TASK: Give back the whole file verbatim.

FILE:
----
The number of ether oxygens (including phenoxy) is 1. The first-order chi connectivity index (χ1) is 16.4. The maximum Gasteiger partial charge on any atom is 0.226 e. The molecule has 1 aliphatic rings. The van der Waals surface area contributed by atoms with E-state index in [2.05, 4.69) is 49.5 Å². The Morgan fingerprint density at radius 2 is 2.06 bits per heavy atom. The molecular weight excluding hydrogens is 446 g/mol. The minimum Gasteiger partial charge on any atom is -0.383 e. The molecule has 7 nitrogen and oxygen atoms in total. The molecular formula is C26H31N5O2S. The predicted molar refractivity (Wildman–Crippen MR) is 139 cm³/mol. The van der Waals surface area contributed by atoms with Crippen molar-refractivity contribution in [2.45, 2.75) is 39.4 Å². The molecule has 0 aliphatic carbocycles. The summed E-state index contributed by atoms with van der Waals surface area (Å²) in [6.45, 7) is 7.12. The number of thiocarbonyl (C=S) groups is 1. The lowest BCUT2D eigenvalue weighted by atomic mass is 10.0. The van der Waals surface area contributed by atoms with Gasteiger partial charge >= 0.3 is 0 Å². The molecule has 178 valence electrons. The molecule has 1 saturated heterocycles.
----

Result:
The number of ether oxygens (including phenoxy) is 1. The first-order chi connectivity index (χ1) is 16.4. The maximum Gasteiger partial charge on any atom is 0.226 e. The molecule has 1 aliphatic rings. The van der Waals surface area contributed by atoms with E-state index in [2.05, 4.69) is 49.5 Å². The Morgan fingerprint density at radius 2 is 2.06 bits per heavy atom. The molecular weight excluding hydrogens is 446 g/mol. The minimum Gasteiger partial charge on any atom is -0.383 e. The molecule has 7 nitrogen and oxygen atoms in total. The molecular formula is C26H31N5O2S. The predicted molar refractivity (Wildman–Crippen MR) is 139 cm³/mol. The van der Waals surface area contributed by atoms with Crippen molar-refractivity contribution in [2.45, 2.75) is 39.4 Å². The molecule has 0 aliphatic carbocycles. The summed E-state index contributed by atoms with van der Waals surface area (Å²) in [6.45, 7) is 7.12. The number of thiocarbonyl (C=S) groups is 1. The lowest BCUT2D eigenvalue weighted by atomic mass is 10.0. The van der Waals surface area contributed by atoms with Gasteiger partial charge >= 0.3 is 0 Å². The molecule has 178 valence electrons. The molecule has 1 saturated heterocycles.